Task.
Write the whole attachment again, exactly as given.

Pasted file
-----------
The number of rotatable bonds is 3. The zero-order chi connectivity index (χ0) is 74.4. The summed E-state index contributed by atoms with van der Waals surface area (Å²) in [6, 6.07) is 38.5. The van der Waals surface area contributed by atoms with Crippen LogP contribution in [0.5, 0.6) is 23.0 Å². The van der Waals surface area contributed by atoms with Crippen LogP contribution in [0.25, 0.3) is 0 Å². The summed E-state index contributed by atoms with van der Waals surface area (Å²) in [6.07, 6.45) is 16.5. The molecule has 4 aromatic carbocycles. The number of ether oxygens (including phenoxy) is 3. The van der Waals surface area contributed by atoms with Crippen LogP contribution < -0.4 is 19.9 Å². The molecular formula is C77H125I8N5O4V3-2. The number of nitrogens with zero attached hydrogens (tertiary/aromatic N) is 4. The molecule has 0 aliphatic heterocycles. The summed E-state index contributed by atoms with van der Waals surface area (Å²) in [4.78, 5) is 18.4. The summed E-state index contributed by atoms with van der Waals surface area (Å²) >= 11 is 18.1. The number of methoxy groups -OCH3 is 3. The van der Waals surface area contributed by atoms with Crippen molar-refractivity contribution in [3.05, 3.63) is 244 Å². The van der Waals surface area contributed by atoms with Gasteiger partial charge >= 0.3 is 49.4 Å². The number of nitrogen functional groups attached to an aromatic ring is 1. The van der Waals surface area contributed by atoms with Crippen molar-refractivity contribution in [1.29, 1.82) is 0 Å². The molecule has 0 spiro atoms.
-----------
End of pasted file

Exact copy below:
The number of rotatable bonds is 3. The zero-order chi connectivity index (χ0) is 74.4. The summed E-state index contributed by atoms with van der Waals surface area (Å²) in [6, 6.07) is 38.5. The van der Waals surface area contributed by atoms with Crippen LogP contribution in [0.5, 0.6) is 23.0 Å². The van der Waals surface area contributed by atoms with Crippen LogP contribution in [0.25, 0.3) is 0 Å². The summed E-state index contributed by atoms with van der Waals surface area (Å²) in [6.07, 6.45) is 16.5. The molecule has 4 aromatic carbocycles. The number of ether oxygens (including phenoxy) is 3. The van der Waals surface area contributed by atoms with Crippen LogP contribution < -0.4 is 19.9 Å². The molecular formula is C77H125I8N5O4V3-2. The number of nitrogens with zero attached hydrogens (tertiary/aromatic N) is 4. The molecule has 0 aliphatic heterocycles. The summed E-state index contributed by atoms with van der Waals surface area (Å²) in [4.78, 5) is 18.4. The summed E-state index contributed by atoms with van der Waals surface area (Å²) >= 11 is 18.1. The number of methoxy groups -OCH3 is 3. The van der Waals surface area contributed by atoms with Crippen molar-refractivity contribution in [3.05, 3.63) is 244 Å². The van der Waals surface area contributed by atoms with Gasteiger partial charge >= 0.3 is 49.4 Å². The number of nitrogen functional groups attached to an aromatic ring is 1. The van der Waals surface area contributed by atoms with Crippen molar-refractivity contribution in [1.29, 1.82) is 0 Å². The molecule has 0 spiro atoms.